Have you ever done something this embarrassing?
And you’re the only one to blame when you start by saying “it’ll be fine,” and end with things clearly not being fine.
It starts with blue skies, and ends with fluorescent lights.
You go from laughing with your family while boating on a high mountain lake, to sitting alone waiting for someone to come help you.
From jumping off boulders into the beautiful blue water, to being surrounded by white walls and flashing screens.
You see, on our third and final day at the lake, we rented a motorboat. What the outboard skiff lacked in speed and function it made up for in unreliability and instability. We were ready for an adventure.
I was seated on the rear bench with my left arm twisted behind my back to grab the 5-horsepower throttle, while the kids sat in the middle row. At the front was my wife, who chose to face backwards and watch the girls' smiles instead of facing forward and being nervous about my boating ineptitude.
There was a dock on the remote side of the lake that led to new public bathrooms, which were “closed for the season” in the middle of summer. Naturally, this led to a mother-daughter lesson on shitting in the woods.
After a little swimming, sunbathing, and instructing an 8-year-old that lake swimming is, in fact, a perfectly good substitute for toilet paper, it was time to move on to the next stop. Little did I know the next stop would put me out of contact with the world for 2 days.
Pulling up to the sandbar, Jessica jumps out of her backwards seated position to pull us in. It’s the perfect swimming hole.
Linked up logs keep boating fishermen from snagging a swimmer. There’s a sandy beach area for wading. And it has the number one requirement for every Class A swimming hole: A giant boulder to jump off.
To make sure you acknowledge her superiority, the boulder has a steel ladder leading up to the top. Fuck. Yes.
After scientifically checking the depth by pencil diving down to the bottom with my hands in the “don’t shoot” position, I declared it safe. We all took turns jumping off the granite dome, until an idea presented itself that I couldn’t pass up.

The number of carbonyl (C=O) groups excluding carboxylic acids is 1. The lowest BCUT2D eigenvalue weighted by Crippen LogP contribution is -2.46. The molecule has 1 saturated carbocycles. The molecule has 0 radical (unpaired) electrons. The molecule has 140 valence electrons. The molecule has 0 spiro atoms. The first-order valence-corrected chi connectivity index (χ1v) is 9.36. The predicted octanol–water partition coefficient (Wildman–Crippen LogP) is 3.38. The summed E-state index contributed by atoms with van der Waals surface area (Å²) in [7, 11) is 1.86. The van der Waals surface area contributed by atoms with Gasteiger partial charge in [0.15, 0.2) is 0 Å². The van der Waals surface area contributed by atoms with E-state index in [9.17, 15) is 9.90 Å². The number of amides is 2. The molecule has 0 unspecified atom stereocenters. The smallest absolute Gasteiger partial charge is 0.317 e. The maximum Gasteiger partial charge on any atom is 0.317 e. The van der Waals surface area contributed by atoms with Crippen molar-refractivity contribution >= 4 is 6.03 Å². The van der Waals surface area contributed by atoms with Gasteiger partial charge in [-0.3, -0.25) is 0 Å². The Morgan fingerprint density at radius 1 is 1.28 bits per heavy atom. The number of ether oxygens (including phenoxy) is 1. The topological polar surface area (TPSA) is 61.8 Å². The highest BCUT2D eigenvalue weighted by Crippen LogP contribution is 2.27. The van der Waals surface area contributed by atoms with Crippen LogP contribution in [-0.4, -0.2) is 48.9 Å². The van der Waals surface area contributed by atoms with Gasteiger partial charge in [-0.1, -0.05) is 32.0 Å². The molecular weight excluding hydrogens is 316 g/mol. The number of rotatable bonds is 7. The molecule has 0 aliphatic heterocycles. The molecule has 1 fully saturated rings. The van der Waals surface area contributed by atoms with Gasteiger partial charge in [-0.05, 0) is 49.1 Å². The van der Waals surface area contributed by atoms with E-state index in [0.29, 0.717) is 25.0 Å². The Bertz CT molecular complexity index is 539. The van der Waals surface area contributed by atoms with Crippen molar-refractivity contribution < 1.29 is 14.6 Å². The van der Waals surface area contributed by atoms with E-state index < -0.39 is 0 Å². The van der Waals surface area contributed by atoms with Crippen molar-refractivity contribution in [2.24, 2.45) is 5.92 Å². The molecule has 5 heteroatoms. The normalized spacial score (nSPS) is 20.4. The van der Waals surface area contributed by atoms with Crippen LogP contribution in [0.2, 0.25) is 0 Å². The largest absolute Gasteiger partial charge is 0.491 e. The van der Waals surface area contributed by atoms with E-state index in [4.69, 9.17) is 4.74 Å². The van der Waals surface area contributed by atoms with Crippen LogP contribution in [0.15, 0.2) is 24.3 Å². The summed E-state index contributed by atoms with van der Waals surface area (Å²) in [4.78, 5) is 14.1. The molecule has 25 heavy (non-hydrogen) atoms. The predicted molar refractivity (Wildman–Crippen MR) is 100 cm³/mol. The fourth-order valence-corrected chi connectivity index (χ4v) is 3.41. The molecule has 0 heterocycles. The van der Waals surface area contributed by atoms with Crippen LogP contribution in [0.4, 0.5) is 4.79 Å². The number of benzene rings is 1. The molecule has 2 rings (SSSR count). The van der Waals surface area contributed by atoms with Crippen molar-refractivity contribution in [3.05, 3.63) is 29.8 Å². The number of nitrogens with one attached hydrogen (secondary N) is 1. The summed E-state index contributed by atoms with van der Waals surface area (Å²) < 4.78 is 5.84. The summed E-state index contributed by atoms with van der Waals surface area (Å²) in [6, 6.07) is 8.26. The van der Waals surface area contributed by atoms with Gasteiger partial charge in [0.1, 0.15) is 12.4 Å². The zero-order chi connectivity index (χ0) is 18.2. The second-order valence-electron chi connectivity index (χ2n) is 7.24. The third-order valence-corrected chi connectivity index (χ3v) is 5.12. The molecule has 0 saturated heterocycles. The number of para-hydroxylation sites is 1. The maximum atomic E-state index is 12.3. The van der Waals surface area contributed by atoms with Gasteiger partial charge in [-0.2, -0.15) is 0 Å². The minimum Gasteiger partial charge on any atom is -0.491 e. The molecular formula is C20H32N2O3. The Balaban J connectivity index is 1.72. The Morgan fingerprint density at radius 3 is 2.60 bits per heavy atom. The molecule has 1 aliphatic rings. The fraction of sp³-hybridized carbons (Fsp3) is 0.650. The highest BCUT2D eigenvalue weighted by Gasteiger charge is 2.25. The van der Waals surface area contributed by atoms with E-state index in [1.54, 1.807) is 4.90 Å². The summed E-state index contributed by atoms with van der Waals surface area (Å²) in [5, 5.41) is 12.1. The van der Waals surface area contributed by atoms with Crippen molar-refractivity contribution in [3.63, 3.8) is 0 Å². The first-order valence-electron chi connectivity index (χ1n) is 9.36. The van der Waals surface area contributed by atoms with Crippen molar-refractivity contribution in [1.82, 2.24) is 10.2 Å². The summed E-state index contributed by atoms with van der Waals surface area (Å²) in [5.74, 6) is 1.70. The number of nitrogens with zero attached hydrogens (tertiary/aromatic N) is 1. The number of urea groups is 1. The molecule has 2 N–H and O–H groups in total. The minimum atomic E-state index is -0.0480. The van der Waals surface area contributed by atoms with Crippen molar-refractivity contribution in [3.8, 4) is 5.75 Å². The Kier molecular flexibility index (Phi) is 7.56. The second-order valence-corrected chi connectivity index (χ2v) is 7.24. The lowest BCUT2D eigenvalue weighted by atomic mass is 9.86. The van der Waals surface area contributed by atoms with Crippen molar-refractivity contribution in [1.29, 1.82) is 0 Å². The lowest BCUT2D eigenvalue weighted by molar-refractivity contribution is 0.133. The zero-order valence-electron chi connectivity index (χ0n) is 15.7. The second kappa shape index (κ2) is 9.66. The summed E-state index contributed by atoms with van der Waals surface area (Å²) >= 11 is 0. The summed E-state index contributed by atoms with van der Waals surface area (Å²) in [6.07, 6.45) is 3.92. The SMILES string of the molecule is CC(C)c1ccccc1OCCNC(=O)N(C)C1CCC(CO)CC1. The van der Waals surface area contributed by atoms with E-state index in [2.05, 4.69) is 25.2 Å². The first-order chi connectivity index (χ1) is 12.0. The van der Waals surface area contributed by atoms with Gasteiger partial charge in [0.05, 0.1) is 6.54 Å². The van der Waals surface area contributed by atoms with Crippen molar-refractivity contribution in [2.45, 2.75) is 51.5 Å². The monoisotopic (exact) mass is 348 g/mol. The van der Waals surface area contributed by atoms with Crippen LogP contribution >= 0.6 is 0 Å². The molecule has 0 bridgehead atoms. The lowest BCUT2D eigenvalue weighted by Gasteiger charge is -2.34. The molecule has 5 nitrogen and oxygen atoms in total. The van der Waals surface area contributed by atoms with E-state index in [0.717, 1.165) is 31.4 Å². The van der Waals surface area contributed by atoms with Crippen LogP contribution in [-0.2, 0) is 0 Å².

Taking Maddie by the hand, I pulled out my “water resistant” iPhone 11 and captured a badass selfie video of us jumping in together on the count of 1,2,3! And that’s when it happened.
Phone screen = Black.
iPhone = Brick.
Me = Sad.
And confused. The phone is water resistant, and I’ve taken underwater pictures with it other times. But...that was before.
Before the screen cracked. Before I made the mistake. Before I sat at the ATT store for three hours staring at the bright lights and flashing screens.
The mistake I made was taking shortcuts, the easy way out. When my screen cracked, I should have gone to the apple store, or even back to ATT. But I didn’t want to deal with it. I didn’t “have time” to get it handled correctly.
Instead I went to the strip mall “Johnny’s Phix Your Phone” place and got a new screen slapped on for less than $79.
It occasionally froze, and had an odd little line down the middle. And, apparently, wasn’t exactly (or remotely) water resistant.
Without a phone during my time at ATT store purgatory, I had plenty of time to reflect. If I wouldn’t have cut corners and got it fixed the right way, I wouldn’t be staring down a $809.93 pay-off for my broken phone.
Where else in my life am I cutting corners? Where am I looking for the easy way out, which will make my life harder in the future?
Your homework this week: Where in your life are you cutting corners? Where are you looking for the easy way out, which will make your life harder in the future?
Life is easy when you live it the hard way, so stop cutting corners and get the job done right.
Otherwise, you risk losing an entire day’s worth of “boating” pictures you’ve been sneaking of your smoking hot wife in her bikini. Never. Again.
P.S. Where are you cutting corners?